When Roger Martin and Sally Osberg, founding CEO of the Skoll Foundation, elegantly made the case for a definition of social entrepreneurship in 2007, the field was nascent. “We would argue that the definition of social entrepreneurship today is anything but clear,” they wrote. “As a result, social entrepreneurship has become so inclusive that it now has an immense tent into which all manner of socially beneficial activities fit.” Their thought leadership helped to right-size that tent, to build and strengthen an identifiable field, and to elevate exemplary practitioners. They also acknowledged the “shades of gray” in their definition where social entrepreneurs build and implement scalable solutions while also sometimes acting as an innovative direct service provider and/or as social activist.
In the process of evolving our current strategy at the Skoll Foundation, we listened to our community of social entrepreneurs — those very same exemplary practitioners — who urged us to now broaden the aperture through which we see change driven. While social entrepreneurship — that tent that the Skoll Foundation alongside Ashoka, Echoing Green, Mulago Foundation, the Schwab Foundation and others helped to construct — remains central to our vision and evolved strategy, social entrepreneurs are one example of a range of social innovators we now support.
We’ve worked to embrace that idea of “shades of gray” in our support of social innovators, to be inclusive of movement builders and system orchestrators — or field catalysts as they may be called.
Far more important than our own classifications and definitions is how these social innovators work with others and within ecosystems to create magnified impact. There’s no single agreed upon definition of social innovation, and for good reason.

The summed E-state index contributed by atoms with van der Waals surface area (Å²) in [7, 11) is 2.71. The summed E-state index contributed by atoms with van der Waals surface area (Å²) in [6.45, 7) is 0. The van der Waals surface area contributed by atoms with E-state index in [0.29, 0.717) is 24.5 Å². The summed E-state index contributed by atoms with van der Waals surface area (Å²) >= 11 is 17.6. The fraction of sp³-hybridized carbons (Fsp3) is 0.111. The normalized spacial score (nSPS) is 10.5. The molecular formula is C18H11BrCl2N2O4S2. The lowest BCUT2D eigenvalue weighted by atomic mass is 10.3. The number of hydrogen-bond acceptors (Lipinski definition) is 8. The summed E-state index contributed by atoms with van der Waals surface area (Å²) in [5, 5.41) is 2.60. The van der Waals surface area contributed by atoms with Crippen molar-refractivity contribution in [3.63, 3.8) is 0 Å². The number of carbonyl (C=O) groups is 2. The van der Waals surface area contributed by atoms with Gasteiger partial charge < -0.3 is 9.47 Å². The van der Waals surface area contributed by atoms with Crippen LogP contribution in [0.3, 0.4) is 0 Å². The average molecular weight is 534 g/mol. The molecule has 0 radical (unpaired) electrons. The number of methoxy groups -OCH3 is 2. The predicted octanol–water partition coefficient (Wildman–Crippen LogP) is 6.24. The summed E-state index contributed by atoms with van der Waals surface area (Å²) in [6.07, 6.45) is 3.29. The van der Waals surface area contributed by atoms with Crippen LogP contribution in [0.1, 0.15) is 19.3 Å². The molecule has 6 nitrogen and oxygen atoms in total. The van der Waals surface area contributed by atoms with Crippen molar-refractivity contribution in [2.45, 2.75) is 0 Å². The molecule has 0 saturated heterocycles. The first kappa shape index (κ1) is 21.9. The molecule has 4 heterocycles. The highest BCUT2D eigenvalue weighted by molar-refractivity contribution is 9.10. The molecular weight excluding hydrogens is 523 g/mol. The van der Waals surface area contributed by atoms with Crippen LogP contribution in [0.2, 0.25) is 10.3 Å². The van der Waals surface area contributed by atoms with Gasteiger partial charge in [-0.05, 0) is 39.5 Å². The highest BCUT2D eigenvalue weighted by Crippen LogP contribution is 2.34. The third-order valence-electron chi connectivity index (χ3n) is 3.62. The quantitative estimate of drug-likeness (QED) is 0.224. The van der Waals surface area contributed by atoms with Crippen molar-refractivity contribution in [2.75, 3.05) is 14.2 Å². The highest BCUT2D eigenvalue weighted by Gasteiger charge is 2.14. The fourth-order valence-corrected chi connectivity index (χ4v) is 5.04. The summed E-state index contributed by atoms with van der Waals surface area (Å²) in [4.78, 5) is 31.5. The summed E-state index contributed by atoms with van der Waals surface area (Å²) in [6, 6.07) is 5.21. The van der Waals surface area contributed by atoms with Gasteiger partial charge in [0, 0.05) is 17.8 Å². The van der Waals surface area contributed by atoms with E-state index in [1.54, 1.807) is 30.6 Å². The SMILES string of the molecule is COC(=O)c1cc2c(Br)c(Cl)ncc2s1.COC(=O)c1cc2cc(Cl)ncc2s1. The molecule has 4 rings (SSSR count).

The Stanford Graduate School of Business was an early leader in teaching social innovation and embraced the fluidity and collaborative approach of the designation. “Social innovation is the process of developing and deploying effective solutions to challenging and often systemic social and environmental issues in support of social progress,” wrote Stanford GSB professors Sarah Soule, Bernadette Clavier, and Neil Malhotra. “Social innovation is not the prerogative or privilege of any organizational form or legal structure. Solutions often require the active collaboration of constituents across government, business, and the nonprofit world.”
What Skoll looks for in a social innovator
At the Skoll Foundation, we view social innovation as the quest to solve a societal problem by applying a novel or reimagined solution that effectively contributes to lasting and systemic social change. Social innovators work towards a problem that’s solved durably, by addressing the underlying conditions and root causes.
Our lens on social innovation is meant to be inclusive — to support new types of actors working in reimagined ways. Our current aim is to invest in, connect, and champion those making the biggest impact on the toughest problems of our time across five issue areas: pandemics and health systems strengthening, effective governance, inclusive economies, racial justice, and climate change.
So, what does this broadened aperture look like in practice and how does it inform our sourcing process? We look for social innovators who prioritize societal problems that are ripe for transformational social change while targeting the conditions and root causes that hold the problem in place. We look for collaborative social innovators who knit together key players within a sector and across sectors to solve the problem. We look for social innovators who center equity and partner closely with and shift power to those most proximate to the challenge.
Social innovators in the Skoll community like Jeroo have helped us broaden our aperture, to see the potential for increased impact when we leverage the Foundation’s resources to support system orchestrators, proximate and intermediate funders, and movement and network builders.
Orchestrating economic systems change
In 2006, three friends — Andrew Kassoy, Jay Coen Gilbert, and Bart Houlahan — left careers in business and private equity to create B Lab, an organization dedicated to transforming the economy to benefit all people, communities, and the planet. B Lab is most commonly known as the folks behind Certified B Corporations, but they do much more than that. From tools like the B Impact Assessment which uses B Lab’s standards to evaluate how a company’s operations and business model impacts workers, communities, customers, and the environment; to creating corporate governance structures like benefit corporation which embeds stakeholder governance to ensure a company is legally accountable to all of their stakeholders, not just shareholders; to mobilizing thousands of companies, B Corps and non B Corps, to take ambitious collective action on climate, antiracism, and inequality.